Tuesday, April 26, 2011

God of the Oppressed, Part 2

Part 1, available here, discussed what we can learn from the story of Hagar in the desert. Today's installment will discuss what we can learn from the story of Mary Magdalene at the tomb of Jesus.

The following will be a familiar story, celebrated every Easter. Mary Magdalene arrived at the tomb of Jesus early in the morning and found the tomb empty.
But Mary stood without at the sepulchre weeping: and as she wept, she stooped down, and looked into the sepulchre,
And seeth two angels in white sitting, the one at the head, and the other at the feet, where the body of Jesus had lain.
And they say unto her, Woman, why weepest thou? She saith unto them, Because they have taken away my Lord, and I know not where they have laid him.
And when she had thus said, she turned herself back, and saw Jesus standing, and knew not that it was Jesus.
Jesus saith unto her, Woman, why weepest thou? whom seekest thou? She, supposing him to be the gardener, saith unto him, Sir, if thou have borne him hence, tell me where thou hast laid him, and I will take him away.
Jesus saith unto her, Mary. She turned herself, and saith unto him, Rabboni; which is to say, Master.
Jesus saith unto her, Touch me not; for I am not yet ascended to my Father: but go to my brethren, and say unto them, I ascend unto my Father, and your Father; and to my God, and your God.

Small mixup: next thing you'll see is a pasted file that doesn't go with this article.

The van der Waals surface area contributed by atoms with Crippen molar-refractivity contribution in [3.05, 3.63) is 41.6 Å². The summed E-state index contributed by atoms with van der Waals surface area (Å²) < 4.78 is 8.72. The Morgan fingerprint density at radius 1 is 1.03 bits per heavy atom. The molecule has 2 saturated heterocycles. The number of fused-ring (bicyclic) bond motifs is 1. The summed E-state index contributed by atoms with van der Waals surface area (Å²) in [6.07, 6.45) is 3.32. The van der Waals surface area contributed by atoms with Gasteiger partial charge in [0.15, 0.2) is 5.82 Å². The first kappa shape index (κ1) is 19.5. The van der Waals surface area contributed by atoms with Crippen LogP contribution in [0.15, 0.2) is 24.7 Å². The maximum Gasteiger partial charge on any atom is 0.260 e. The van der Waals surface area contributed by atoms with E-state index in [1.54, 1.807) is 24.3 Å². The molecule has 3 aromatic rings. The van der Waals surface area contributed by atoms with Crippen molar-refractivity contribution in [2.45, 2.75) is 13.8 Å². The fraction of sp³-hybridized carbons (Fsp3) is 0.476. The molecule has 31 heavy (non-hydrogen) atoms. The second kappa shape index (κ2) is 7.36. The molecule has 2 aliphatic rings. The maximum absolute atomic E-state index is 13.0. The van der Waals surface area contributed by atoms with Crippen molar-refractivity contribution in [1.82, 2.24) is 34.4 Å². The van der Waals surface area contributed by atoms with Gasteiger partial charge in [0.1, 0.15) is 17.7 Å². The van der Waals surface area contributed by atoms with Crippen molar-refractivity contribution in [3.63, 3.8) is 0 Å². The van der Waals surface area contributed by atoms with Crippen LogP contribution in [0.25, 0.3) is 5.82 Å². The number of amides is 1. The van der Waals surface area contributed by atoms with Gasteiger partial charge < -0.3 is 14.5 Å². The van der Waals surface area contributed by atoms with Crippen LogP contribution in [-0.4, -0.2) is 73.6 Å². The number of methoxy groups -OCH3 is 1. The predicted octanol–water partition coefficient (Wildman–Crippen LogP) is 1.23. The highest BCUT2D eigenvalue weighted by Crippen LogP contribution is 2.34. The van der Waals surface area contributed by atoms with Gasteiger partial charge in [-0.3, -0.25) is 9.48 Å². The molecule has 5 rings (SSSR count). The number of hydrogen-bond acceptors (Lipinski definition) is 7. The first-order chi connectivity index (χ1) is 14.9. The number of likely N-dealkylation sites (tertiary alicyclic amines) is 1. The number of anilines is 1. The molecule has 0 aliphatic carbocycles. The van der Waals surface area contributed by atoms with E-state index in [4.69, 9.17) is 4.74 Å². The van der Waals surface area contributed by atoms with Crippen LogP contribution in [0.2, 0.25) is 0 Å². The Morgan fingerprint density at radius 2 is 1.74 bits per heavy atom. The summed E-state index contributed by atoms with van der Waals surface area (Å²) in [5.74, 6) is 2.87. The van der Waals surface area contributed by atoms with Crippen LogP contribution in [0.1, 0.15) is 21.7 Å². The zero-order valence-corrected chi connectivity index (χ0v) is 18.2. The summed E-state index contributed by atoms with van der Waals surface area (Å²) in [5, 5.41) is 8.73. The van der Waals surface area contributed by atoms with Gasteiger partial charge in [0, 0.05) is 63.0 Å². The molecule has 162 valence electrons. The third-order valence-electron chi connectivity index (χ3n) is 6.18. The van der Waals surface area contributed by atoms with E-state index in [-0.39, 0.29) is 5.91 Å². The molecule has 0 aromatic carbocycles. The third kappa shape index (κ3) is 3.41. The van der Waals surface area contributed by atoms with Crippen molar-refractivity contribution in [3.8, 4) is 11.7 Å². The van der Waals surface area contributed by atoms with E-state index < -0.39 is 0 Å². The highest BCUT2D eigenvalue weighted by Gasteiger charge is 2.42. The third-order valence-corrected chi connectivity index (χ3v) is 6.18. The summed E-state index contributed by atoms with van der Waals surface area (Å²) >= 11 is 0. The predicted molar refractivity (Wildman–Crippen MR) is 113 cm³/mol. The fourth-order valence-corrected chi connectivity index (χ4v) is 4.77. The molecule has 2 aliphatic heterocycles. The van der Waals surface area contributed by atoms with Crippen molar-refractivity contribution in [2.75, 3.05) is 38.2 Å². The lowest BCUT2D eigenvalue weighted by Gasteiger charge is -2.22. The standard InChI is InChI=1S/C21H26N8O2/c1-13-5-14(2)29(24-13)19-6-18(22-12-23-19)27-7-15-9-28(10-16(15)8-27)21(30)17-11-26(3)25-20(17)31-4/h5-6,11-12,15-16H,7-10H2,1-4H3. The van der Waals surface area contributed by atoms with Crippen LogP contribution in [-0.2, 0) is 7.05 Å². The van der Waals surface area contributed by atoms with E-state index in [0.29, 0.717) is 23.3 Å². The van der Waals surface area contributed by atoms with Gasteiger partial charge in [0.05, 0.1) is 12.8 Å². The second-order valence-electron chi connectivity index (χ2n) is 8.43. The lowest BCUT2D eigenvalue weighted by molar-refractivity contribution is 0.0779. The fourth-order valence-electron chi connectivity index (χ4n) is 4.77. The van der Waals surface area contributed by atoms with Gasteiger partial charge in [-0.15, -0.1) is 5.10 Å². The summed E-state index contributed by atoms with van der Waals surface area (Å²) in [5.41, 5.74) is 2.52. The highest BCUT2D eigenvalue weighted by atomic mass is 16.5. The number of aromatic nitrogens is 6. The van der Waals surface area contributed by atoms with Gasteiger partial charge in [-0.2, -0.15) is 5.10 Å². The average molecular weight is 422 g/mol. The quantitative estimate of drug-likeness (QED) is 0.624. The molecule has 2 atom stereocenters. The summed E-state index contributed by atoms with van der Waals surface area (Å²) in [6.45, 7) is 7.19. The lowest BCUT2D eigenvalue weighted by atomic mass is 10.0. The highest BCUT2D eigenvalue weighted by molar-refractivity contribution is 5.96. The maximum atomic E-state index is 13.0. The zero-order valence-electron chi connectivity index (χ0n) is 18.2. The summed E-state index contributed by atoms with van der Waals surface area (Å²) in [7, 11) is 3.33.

John 20:11-17

There are many people Christ could have chosen to appear to first. He could have appeared to the leaders of the government or the synagogue. (Honestly, that would have been awesome. Talk about taunting them with the whole "you killed me but I came back to life" thing. But obviously, Jesus is way more humble than that and not prone to gloating.) He could have appeared to the apostles. Instead, He chose to appear to Mary Magdalene.
Now when Jesus was risen early the first day of the week, he appeared first to Mary Magdalene, out of whom he had cast seven devils.
Mark 16:9
Society at that time was heavily patriarchal, so it is definitely worth noting that Christ chose a woman to be the first person to see Him after His resurrection. I also find it interesting that Mark notes that Christ had cast seven devils out of Mary. The number seven is often used in the Bible to indicate totality or completeness. Mary had been seriously afflicted (either by demonic possession as the text indicates, or perhaps by mental illness, since people in ancient times often attributed mental illness to possession), and Christ healed her. Another interesting point, which I only noticed a few days ago, is that Christ appeared to Mary even before he went to see God the Father.

The first living being to witness the resurrection was not a king or a priest. The first living being to witness the resurrection was a humble woman who had been healed by Christ and who sought Him out early in the morning while others were presumably asleep.

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